Murder Most Foul

The photograph below came from a photo album which I believe to have once been the property of Private Thomas Franklin Fleming of “C” Company, 32nd United States Volunteer Infantry (USVI) and identifies the two members of the 32nd as Private William Kilpatrick of Tahlequah, Indian Territory (left) and Private Pasquale Tuazzo. The label also states rather matter-of-factly that Kilpatrick was shot and killed by Tuazzo on October 7, 1900, at Balanga, Bataan in the Philippines. Naturally, this type of image simply screams out for further research and is exactly the type of image that I collect. Although faded by time the history lurking within this image is simply too much to pass up.

Kilpatrick with Revolver

My first cursory investigation into the ill-fated Private Kilpatrick only turned up a burial record dated March 1, 1901, which states that he was buried at the Presidio in San Francisco. Unfortunately no next of kin, birth date or place are listed on the card. This leaves very few additional avenues open to me in finding out more about him – at this time.

A bit more has turned up on Private Pasquale Tuozzo (according to all official records I have found this is the correct spelling of his name.) was born in Salerno, Italy and served with the 3rd Connecticut Volunteer Infantry as a baker with the brigade bakeries in Summerville, South Carolina prior to joining the 32nd USVI and shipping out to the Philippines.

Kilpatrick with Group

Above: Members of Company C, 32nd Infantry, United States Volunteers pose prior to their departure to the Philippines. The doomed Private William Kilpatrick stands at far right, c. 1900, 

Although the exact circumstances of the crime that left Private Kilpatrick dead are still yet to be uncovered, another typed label in the same photo album next to a second photo of Tuozzo states that he was dishonorably discharged from the army after and general court martial on December 10, 1900 and sentenced to 99 years at the Military Prison on Alcatraz Island.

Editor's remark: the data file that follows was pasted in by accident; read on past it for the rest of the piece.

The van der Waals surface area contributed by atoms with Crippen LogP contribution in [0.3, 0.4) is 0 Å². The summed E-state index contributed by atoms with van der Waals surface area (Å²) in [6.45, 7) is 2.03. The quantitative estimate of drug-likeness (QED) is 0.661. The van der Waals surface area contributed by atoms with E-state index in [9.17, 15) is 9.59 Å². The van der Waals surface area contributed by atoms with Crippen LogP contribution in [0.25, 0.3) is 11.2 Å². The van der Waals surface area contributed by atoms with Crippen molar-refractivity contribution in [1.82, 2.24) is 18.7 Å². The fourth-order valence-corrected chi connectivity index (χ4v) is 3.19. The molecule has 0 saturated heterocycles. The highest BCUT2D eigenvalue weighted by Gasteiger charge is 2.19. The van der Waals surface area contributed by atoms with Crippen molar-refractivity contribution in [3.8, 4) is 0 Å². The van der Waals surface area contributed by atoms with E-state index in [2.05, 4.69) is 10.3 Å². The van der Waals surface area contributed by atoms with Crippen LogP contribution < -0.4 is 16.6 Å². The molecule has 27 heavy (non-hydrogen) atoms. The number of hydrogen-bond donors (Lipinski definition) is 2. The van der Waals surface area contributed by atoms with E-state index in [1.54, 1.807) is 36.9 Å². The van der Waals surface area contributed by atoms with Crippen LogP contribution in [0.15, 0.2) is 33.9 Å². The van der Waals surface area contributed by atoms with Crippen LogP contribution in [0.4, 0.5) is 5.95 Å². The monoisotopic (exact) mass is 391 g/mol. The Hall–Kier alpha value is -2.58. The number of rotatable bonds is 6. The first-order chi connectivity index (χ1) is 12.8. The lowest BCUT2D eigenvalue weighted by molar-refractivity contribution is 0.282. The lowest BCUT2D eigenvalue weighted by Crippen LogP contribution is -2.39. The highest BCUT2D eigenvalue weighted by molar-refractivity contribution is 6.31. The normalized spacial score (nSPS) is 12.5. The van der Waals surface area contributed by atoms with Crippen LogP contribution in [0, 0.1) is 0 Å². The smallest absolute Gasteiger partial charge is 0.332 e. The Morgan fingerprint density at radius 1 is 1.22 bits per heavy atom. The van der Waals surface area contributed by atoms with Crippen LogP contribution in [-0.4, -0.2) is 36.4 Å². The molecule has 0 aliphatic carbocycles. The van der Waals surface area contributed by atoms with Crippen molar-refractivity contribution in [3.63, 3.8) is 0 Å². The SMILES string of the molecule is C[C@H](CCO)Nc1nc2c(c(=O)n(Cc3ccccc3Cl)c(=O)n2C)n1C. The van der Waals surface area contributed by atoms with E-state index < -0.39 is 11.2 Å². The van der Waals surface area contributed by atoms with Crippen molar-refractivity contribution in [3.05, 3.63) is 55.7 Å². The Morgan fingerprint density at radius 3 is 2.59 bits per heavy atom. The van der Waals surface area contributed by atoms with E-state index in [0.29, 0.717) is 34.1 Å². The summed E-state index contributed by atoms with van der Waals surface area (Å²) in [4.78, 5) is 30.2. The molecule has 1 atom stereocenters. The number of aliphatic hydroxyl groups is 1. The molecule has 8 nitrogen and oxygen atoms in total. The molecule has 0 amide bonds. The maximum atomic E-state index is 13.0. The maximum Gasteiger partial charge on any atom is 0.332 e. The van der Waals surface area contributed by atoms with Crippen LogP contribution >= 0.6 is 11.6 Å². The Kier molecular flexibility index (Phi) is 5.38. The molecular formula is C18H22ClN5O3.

There are several additional sources that I plan on looking into and I may attempt to get copies of Kilpatrick’s service records from the National Archives. I also plan on trying to find a source for old military prison records in order to find out if Tuozzo actually served his whole 99-year sentence. Much of this story is yet to be uncovered.

Since my initial investigation in the murder of Private Kilpatrick I may have identified his family in the 1900 Census for Township 17, Cherokee Nation, Indian Territory (today’s Oklahoma). He appears to have been one of seven children of Thomas and Rhoda Kilpatrick and born in Indiana around 1876. The census lists his occupation as “U.S. Soldier”. Kilpatrick was already overseas by the time the 1900 Census was taken and the enumerator probably listed all members of the household whether present or not. Kilpatrick also appears in the 1900 Census for military and naval personnel at Balanga, Bataan, Philippine Islands. Interestingly, his fellow soldier and future killer Pasquale Tuozzo is enumerated on the same census page.

I have also located copies of Tuozzo’s service records at the National Archives in Washington D.C. and acquired copies with the hope that some light might be shed regarding the particulars of the crime in question as well as some details of Tuozzo’s background. His service papers state that he was the of son of  one Angelo Tuozzo, and was born at Salerno, Italy around 1872. He was relatively tall for his time standing 5 feet 8 inches tall and was a baker by trade prior to enlistment with “C” Company, 32nd USVI on July 27, 1899.

Tuozzo Group

Above: Private Pasquale Tuozzo (at left) with fellow members of Company C, 32nd Infantry, United States Volunteers. Luzon, Philippine Islands, c. 1900.

While the majority of the paperwork included in Tuozzo’s service records relate to his court martial for the murder of Private Kilpatrick very little in the way of detail of the crime is mentioned. It seems that the army was more interested in whether the crime was committed and less as to the how’s and whys.